Wage inequality during the pandemic: largely contained by public subsidies
1During the first months of the pandemic, the impact of covid-19 on inequality, before public subsidies are accounted for, was enormous. In April 2020, unemployment inequality as measured by the Gini index had increased by over 11 points. However, after considering public subsidies – particularly, the ERTE furlough scheme – this increase was reduced to 4 points.
2The results show that in order to reduce inequality, having a good system of public subsidies is not sufficient: the efficiency with which they are managed is also key. For example, if in November 2020 the processing of unemployment subsidies had been 5% faster in terms of in number of days, the Gini index would have been reduced by 0.2 points.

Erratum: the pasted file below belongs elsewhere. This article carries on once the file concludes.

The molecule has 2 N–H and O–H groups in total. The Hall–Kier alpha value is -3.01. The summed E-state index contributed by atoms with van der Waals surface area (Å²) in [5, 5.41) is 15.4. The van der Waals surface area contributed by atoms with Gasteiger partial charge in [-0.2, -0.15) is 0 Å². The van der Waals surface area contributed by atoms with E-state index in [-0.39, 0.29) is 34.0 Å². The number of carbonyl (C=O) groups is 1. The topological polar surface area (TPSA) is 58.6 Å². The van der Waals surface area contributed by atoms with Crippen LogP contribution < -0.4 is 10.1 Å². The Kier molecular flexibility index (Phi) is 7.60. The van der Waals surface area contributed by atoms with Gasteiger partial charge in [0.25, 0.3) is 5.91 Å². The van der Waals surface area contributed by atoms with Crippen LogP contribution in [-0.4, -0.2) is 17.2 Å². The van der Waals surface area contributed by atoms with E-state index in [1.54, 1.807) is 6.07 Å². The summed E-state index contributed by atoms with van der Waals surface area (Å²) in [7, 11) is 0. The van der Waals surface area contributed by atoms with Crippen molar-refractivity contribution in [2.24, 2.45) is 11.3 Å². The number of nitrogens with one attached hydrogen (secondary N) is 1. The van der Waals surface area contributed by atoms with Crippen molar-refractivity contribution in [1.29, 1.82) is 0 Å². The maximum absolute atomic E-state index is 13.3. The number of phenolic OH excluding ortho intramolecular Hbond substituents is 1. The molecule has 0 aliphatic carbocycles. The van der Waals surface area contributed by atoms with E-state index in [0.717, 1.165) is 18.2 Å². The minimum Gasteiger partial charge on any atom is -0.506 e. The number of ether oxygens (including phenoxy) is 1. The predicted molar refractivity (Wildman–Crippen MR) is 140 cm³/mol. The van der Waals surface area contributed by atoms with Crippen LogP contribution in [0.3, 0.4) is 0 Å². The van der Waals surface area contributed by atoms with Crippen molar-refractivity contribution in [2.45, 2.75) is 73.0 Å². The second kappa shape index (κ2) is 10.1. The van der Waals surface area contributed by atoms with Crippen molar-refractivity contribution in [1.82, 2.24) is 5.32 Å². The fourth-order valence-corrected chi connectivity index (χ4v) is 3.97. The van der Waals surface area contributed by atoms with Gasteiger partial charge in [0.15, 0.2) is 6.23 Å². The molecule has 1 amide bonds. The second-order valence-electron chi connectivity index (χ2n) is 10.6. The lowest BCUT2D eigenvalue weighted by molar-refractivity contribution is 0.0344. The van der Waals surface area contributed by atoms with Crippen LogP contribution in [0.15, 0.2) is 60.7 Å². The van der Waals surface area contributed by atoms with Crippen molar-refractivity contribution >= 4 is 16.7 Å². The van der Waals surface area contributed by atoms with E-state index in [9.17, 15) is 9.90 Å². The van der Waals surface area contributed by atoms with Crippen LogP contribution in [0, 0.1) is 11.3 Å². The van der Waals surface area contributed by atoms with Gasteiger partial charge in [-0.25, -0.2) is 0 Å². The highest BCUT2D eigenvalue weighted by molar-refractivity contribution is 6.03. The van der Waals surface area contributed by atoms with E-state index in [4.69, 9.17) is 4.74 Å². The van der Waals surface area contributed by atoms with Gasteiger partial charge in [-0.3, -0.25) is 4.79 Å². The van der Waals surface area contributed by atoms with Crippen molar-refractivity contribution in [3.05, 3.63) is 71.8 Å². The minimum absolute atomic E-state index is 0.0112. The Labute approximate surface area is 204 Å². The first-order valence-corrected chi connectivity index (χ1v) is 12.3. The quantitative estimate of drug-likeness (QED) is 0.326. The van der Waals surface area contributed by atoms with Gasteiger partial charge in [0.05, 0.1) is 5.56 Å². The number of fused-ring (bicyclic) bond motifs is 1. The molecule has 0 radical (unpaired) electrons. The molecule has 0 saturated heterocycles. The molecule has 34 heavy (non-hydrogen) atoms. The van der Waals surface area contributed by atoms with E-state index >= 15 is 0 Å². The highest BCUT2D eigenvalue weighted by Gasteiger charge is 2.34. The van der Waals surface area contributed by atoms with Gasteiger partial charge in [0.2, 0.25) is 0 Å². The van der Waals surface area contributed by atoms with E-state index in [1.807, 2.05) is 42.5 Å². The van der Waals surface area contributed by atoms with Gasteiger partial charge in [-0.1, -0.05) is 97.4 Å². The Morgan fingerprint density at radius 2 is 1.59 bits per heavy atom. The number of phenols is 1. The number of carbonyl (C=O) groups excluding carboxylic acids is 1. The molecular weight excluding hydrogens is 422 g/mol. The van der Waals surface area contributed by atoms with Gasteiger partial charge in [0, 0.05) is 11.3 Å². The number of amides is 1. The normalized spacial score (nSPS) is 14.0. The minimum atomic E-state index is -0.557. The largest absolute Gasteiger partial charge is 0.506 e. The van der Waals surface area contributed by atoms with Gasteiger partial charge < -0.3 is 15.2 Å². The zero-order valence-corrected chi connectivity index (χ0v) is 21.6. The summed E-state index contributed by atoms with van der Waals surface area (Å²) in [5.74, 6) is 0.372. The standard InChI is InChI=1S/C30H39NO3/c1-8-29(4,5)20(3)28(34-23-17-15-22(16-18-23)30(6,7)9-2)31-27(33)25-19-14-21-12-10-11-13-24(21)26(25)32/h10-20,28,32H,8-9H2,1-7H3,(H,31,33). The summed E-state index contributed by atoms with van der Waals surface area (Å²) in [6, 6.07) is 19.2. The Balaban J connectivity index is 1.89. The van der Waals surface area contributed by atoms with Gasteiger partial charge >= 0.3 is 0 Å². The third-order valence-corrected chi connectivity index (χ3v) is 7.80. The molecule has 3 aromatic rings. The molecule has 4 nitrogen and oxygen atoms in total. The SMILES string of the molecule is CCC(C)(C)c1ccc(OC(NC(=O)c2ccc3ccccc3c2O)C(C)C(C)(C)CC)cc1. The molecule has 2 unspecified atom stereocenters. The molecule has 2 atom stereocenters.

3The impact of covid-19 on inequality was greater among women, young people, and people born abroad.
4In Spain, employment is the most important component in the changes in inequality and, once more, it was the main factor during the covid-19 crisis. For illustrative purposes, between February and April 2020, nearly 90% of the increase in salary inequality (before public transfers) obeyed the decline in employment; the rest was due to increases in wage inequality among workers.